Hesitantly, I approached the mirror that stretched across our bathroom vanity. It was a season of unexpected learning. At sixty years of age (sixty!) - and after forty-five years of knowing Jesus - I'd arrived at a surprising reality. I didn't really believe that God loved me. Oh, I sort of knew the "Jesus Loves You" kind of love. But as I'd been digging into the me-application for a new writing project, one on how God sees us through Jesus as beauty full, I'd unearthed new doubts and sent myself sprawling into unbelief.
Not me! I've done too much stuff wrong. I'm ugly inside. I'm selfish and stubborn. And then, oooooh, the biggie that I discovered on a long bike ride: I'm scared to let God love me. It doesn't seem safe to be loved the way he seems to want to love me. See - I come from a messy, broken family where neither of my parents loved me well. I got used to being unloved and in a goofy way, I actually prefer the predictable defense of such a deficit.
You know the feeling?
Writing at my computer that day, I sensed God nudging me to move from realizing through my fingertips to risking a face-to-face reception of what he wanted me to know. Of how he wanted to change my understanding of how much he loves me, and therefore how he sees me.
That's how I ended up at the bathroom mirror.
I took a breath, looked myself in the eyes and obediently uttered these sentences, imagining God saying them to me: "I love you, Elisa. You are beauty full."
There. Done. I turned heel and walked away. That wasn't so hard! But to be honest, the moment melted away and I forgot all about it. Nothing much changed.
Until months later, on the last night of an annual girls weekend. At some point we christened ourselves "The Fab Five." After all, to us and each other, we are indeed, FABulous. We've shared years and layers of life and friendship and had just spent the weekend eating, walking, talking and encouraging each other to cling to the hem of Jesus' garment.
As it happened, we had plopped down on a king-size bed in one bedroom of the rented beach house. Like five little monkeys sitting in a row, we found ourselves staring ahead at the mirrored closet doors before us. We took each other in, remembering our weekend's revelations of unpacked pains and discoveries and embracing the strength created by carrying life together.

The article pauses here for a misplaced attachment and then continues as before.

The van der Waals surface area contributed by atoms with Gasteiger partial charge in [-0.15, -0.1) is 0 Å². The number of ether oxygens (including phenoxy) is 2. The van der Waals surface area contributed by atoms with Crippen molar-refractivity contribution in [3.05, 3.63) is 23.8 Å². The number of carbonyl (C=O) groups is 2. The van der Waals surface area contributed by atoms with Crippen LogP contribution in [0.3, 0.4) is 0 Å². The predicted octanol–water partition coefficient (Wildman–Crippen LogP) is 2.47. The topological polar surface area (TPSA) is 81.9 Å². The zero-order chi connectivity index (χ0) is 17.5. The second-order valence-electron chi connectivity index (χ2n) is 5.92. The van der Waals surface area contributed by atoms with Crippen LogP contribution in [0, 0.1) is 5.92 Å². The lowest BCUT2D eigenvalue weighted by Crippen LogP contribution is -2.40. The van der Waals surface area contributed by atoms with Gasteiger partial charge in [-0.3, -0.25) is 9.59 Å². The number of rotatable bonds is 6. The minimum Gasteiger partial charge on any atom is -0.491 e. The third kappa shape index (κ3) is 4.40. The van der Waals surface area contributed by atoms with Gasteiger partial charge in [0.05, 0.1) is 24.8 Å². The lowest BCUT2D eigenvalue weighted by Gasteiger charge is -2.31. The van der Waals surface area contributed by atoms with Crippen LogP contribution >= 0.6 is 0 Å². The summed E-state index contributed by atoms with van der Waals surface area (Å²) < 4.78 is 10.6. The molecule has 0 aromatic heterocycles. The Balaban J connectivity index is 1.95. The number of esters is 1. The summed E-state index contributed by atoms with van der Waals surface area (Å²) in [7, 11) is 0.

I felt God's nudge. I approached the mirror and stopped, some twelve inches from its surface. Behind me the remaining Fabs reflected smiles and acceptance. I inhaled, paused, and opened my mouth, pronouncing God's words to myself, "I love you, Elisa. You are beauty full."
In turn, each Fab followed, approaching the mirror, taking in her reflection, courageously pronouncing her value. Nervous red patches appeared along the neck of one. Tears sprang into the eyes of another as she stuttered to utter the sentences. Joyous confidence bubbled up in another. Sincerity flowed through yet another. In our own ways, we announced and received the love of our God for us, while behind us, the remaining four Fabs showed approval.
As we shared this moment and nudged each other onward, I thought back to that other, face-in-the-mirror moment some months earlier. What was different here - with the Fabs? We're different but the same. Varying in age over a fifteen-year span, having traveled through marriages (several for some), children (both biological and adopted), deaths of parents, transitions of cultures and careers - we help each other hear what God is revealing and recognize his nudges.
What I'd missed in my own mirror - alone - was multiplied in reflection. Five-fold love. Beauty full times five.
God uses us to reveal himself to each other. In that safe place, wooed by God and supported by my friends, I moved closer to realizing that God really does say, "Hello, Beauty Full." To me. To my Fab Five friends. To you. To all of us.
Elisa Morgan's newest book, Hello Beauty Full, is now available. Read it with a group of friends and encourage each other to step up to the mirror and see beauty. There are discussion questions and teaching videos available. Elisa is the cohost of Discover the Word and a regular speaker at events around the country.